This article originally appeared in the November 2023 issue of Security Business magazine. When sharing, don’t forget to mention Security Business magazine on LinkedIn and @SecBusinessMag on Twitter.
As a journalist covering the security integration industry while roaming the show floor at GSX in Dallas six weeks ago, I found myself pushing a narrative. But really, I was looking for perspective. Are security integration business models truly changing, or is it simply noise?
There was no shortage of opinions as I asked around, and the managed services model was certainly one of the hottest topics on the show floor. As I spoke to vendors and integrators alike, I don’t think there was a person I didn’t speak to about it in some way.
There isn’t enough space here to cover it all, but here’s a quick sampling:
Eagle Eye Networks President Ken Francis has long been a proponent of the cloud and managed services, and he told me he recently took on a role as the new chair of the Security Industry Association’s Executive Advisory Board to help integrators and manufacturers navigate these changes to business models.
“Changes in the industry right now are forcing integrators to need to change the model of their business, and if they don’t, they are going to antiquate themselves – it is transform or die,” Francis said. “You can either say I don’t care about the cloud, or you can ask what you need to know to take advantage of it. We believe that [Eagle Eye and Brivo] are doing a lot to contribute, but many manufacturers in the industry are not following quickly enough in helping the integrator cross that chasm.”
Fresh off his company’s unification with STANLEY, Securitas Technology Global President Tony Byerly reminded me that the managed services model has always been a key component of the company, dating all the way back to the old Diebold days. That said, he stressed that the common acceptance of managed services in the IT world has led to more favorable reception in security.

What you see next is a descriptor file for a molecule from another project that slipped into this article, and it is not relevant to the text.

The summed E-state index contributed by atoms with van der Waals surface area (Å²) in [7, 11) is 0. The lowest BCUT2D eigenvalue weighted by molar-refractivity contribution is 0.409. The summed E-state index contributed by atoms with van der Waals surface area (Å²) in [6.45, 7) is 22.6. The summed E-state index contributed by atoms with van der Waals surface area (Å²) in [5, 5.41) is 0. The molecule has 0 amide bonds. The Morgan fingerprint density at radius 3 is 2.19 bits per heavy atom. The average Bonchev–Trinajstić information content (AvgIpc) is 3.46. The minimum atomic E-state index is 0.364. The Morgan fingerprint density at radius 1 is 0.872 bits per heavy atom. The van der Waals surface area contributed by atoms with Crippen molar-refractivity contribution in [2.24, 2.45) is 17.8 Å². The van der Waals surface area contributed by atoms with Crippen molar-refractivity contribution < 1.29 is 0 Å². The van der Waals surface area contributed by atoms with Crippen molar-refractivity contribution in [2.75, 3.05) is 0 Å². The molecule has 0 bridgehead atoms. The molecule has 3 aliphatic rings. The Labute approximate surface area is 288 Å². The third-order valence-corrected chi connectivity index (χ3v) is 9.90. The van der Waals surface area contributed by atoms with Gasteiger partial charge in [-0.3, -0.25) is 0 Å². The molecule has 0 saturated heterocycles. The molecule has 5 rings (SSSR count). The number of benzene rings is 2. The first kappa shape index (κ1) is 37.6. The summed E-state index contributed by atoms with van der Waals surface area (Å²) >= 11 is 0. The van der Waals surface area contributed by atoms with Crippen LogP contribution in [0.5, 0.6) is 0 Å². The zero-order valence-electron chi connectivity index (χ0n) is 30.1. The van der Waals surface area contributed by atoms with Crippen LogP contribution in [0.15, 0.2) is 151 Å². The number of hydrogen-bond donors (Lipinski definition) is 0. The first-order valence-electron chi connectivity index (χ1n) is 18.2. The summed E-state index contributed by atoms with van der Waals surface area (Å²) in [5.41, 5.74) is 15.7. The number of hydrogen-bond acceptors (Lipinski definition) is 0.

“Of course, it depends on the user’s appetite and interest, but with the advancements in security protocols, [end-users] are much more comfortable with [managed service] models. If you think about the IT world, they got comfortable with this model. There are a lot of things that play into what the right plan is for a customer at the right time; but, in general, most people, even if they are not already starting to make the move, there is a lot of interest in understanding what the migration path would be.”
Still, many integrators are not ready to make the shift. Ryan Schonfeld, the founder and CEO of HiveWatch, highlighted some of the difficulties of integrators selling managed services.
“The integrator still has some work to do on evolving their models to support managed services,” he said. “The challenge that we’ve seen historically with the integrators’ recurring models is that their incentive structure for the sales folks are still tied to project-based sales. RMR should be what every integrator wants, because it helps their valuation and really, it is money while you sleep. But the structures that they put in place for salespeople don’t incentivize them to focus on selling RMR…so they just keep selling project-based deals because they [would raher] get paid right now.”
Paul Rothman is Editor-in-Chief of Security Business magazine. Email him your comments and questions at [email protected]. Access the current issue, full archives and apply for a free subscription at www.securitybusinessmag.com.